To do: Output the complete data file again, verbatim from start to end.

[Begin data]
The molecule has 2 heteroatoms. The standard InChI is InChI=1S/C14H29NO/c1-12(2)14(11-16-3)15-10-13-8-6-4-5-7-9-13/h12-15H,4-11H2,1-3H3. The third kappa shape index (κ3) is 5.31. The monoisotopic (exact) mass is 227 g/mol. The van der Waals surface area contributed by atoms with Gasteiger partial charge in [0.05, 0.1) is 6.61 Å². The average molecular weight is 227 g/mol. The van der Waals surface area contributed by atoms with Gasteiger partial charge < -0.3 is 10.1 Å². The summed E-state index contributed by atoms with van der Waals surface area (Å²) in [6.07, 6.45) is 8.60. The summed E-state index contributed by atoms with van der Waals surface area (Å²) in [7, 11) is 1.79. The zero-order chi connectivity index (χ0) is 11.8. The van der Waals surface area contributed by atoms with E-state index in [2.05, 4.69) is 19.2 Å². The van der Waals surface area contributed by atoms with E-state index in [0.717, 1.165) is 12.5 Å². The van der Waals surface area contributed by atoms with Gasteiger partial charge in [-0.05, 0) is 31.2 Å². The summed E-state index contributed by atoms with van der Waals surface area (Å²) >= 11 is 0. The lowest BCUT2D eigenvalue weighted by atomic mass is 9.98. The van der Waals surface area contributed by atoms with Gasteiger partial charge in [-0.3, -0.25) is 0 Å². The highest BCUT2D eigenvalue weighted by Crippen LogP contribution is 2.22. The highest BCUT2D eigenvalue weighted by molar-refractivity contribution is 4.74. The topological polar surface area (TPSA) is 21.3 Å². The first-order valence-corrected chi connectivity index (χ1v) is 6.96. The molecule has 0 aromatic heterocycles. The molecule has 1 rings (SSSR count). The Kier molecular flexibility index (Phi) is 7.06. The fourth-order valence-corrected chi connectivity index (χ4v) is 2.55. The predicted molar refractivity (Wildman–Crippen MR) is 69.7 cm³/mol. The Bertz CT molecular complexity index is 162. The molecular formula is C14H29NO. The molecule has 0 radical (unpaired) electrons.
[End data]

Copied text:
The molecule has 2 heteroatoms. The standard InChI is InChI=1S/C14H29NO/c1-12(2)14(11-16-3)15-10-13-8-6-4-5-7-9-13/h12-15H,4-11H2,1-3H3. The third kappa shape index (κ3) is 5.31. The monoisotopic (exact) mass is 227 g/mol. The van der Waals surface area contributed by atoms with Gasteiger partial charge in [0.05, 0.1) is 6.61 Å². The average molecular weight is 227 g/mol. The van der Waals surface area contributed by atoms with Gasteiger partial charge < -0.3 is 10.1 Å². The summed E-state index contributed by atoms with van der Waals surface area (Å²) in [6.07, 6.45) is 8.60. The summed E-state index contributed by atoms with van der Waals surface area (Å²) in [7, 11) is 1.79. The zero-order chi connectivity index (χ0) is 11.8. The van der Waals surface area contributed by atoms with E-state index in [2.05, 4.69) is 19.2 Å². The van der Waals surface area contributed by atoms with E-state index in [0.717, 1.165) is 12.5 Å². The van der Waals surface area contributed by atoms with Gasteiger partial charge in [-0.05, 0) is 31.2 Å². The summed E-state index contributed by atoms with van der Waals surface area (Å²) >= 11 is 0. The lowest BCUT2D eigenvalue weighted by atomic mass is 9.98. The van der Waals surface area contributed by atoms with Gasteiger partial charge in [-0.3, -0.25) is 0 Å². The highest BCUT2D eigenvalue weighted by Crippen LogP contribution is 2.22. The highest BCUT2D eigenvalue weighted by molar-refractivity contribution is 4.74. The topological polar surface area (TPSA) is 21.3 Å². The first-order valence-corrected chi connectivity index (χ1v) is 6.96. The molecule has 0 aromatic heterocycles. The molecule has 1 rings (SSSR count). The Kier molecular flexibility index (Phi) is 7.06. The fourth-order valence-corrected chi connectivity index (χ4v) is 2.55. The predicted molar refractivity (Wildman–Crippen MR) is 69.7 cm³/mol. The Bertz CT molecular complexity index is 162. The molecular formula is C14H29NO. The molecule has 0 radical (unpaired) electrons.